The Hidden Opportunity in Paradoxes

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Illustration Credit: Traci Daberko

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When faced with impossible choices, organizations that embrace seemingly contradictory options expand the scope of what’s possible.

Leading an organization demands that we confront a constant array of choices. Should we invest in this market or that one? Should we offer luxury products or mass-market goods? Should we provide incentives to individuals or teams? Should we recruit university graduates exclusively or look for nongraduates with specialized skills? While these choices can require careful consideration, they are essentially straightforward. The really hard choices that leaders will face in our increasingly complex world, argue some management thinkers, represent a different kind of problem altogether: the paradox.

Many of us are likely to have encountered the idea of paradox primarily in the context of art or philosophy. Defined by the Oxford Pocket Dictionary of Current English as “a seemingly absurd or self-contradictory statement or proposition that when investigated or explained may prove to be well founded or true,” the word paradox might bring to mind examples like the Socratic statement “I know that I know nothing.” Paradoxes can be interesting to ponder, but we don’t often consider how they might expand our thinking as organizational leaders. That is changing in important ways.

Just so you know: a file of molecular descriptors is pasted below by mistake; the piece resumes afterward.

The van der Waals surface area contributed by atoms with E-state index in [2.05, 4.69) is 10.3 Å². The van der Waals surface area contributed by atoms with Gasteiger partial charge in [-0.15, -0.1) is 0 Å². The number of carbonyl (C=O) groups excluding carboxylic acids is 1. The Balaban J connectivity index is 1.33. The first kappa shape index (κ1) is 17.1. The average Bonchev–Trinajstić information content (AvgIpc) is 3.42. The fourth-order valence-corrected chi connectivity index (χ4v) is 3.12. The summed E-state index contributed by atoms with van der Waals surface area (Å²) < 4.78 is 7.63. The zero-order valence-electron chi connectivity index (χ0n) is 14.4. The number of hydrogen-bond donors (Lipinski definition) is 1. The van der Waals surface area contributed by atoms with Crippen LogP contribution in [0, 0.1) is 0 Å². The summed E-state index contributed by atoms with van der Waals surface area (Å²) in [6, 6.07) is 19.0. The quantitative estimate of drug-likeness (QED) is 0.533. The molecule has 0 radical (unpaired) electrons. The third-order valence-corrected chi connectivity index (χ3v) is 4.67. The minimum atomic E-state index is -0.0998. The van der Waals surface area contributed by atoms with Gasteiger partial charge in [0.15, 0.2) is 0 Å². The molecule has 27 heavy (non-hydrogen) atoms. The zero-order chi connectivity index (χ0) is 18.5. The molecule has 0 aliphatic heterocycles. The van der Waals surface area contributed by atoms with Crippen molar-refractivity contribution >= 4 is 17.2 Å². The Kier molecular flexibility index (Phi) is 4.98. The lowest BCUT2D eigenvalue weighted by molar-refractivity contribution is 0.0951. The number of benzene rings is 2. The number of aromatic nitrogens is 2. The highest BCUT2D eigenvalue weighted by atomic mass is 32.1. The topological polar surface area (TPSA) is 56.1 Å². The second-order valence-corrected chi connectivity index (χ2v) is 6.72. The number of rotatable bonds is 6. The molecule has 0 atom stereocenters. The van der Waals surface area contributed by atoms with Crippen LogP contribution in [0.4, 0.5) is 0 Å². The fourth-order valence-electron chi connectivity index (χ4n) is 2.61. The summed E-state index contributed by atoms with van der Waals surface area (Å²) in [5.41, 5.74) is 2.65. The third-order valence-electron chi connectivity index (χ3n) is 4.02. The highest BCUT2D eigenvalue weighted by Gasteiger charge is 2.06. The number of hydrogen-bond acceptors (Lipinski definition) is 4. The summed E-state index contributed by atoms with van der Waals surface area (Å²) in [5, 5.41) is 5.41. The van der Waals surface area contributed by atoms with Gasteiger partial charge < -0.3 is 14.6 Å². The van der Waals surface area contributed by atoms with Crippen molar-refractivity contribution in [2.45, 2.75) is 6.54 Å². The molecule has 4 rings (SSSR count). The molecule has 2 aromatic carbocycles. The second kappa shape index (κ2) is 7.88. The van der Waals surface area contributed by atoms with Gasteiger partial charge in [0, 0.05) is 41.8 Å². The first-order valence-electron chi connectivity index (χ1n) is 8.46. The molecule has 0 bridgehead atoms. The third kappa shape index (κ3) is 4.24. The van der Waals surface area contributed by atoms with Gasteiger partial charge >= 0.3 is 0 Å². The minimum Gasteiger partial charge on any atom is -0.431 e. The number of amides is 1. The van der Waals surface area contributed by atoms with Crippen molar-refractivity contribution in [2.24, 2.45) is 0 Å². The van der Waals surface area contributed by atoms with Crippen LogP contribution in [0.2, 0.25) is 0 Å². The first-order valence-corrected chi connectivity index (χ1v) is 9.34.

In their book Both/And Thinking, business scholars Wendy K. Smith and Marianne W. Lewis define paradoxes as “persistent, interdependent contradictions.”1 That means they contain at least two elements that relate to each other but appear to contradict. London Business School professor Herminia Ibarra described the “authenticity paradox”: Leaders are told to be authentic in order to succeed, but an authentic leader can struggle to develop because they get fixated on being true to themself instead of what is required to succeed.2 Some scholars assert that the very idea of an organization has a seeming paradox at its heart because “on the one hand it contains free, creative, independent human subjects; on the other hand, the relation between these subjects aspires to be one of organization, order, and control.”3 Innovation seems acutely paradoxical.

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Here is a direct link to the complete article.


1. W.K. Smith and M.W. Lewis, “Both/And Thinking: Embracing Creative Tensions to Solve Your Toughest Problems” (Boston: Harvard Business Review Press, 2022).

2. H. Ibarra, “The Authenticity Paradox,” Harvard Business Review 93, no. 1-2 (January-February 2015): 52-59.


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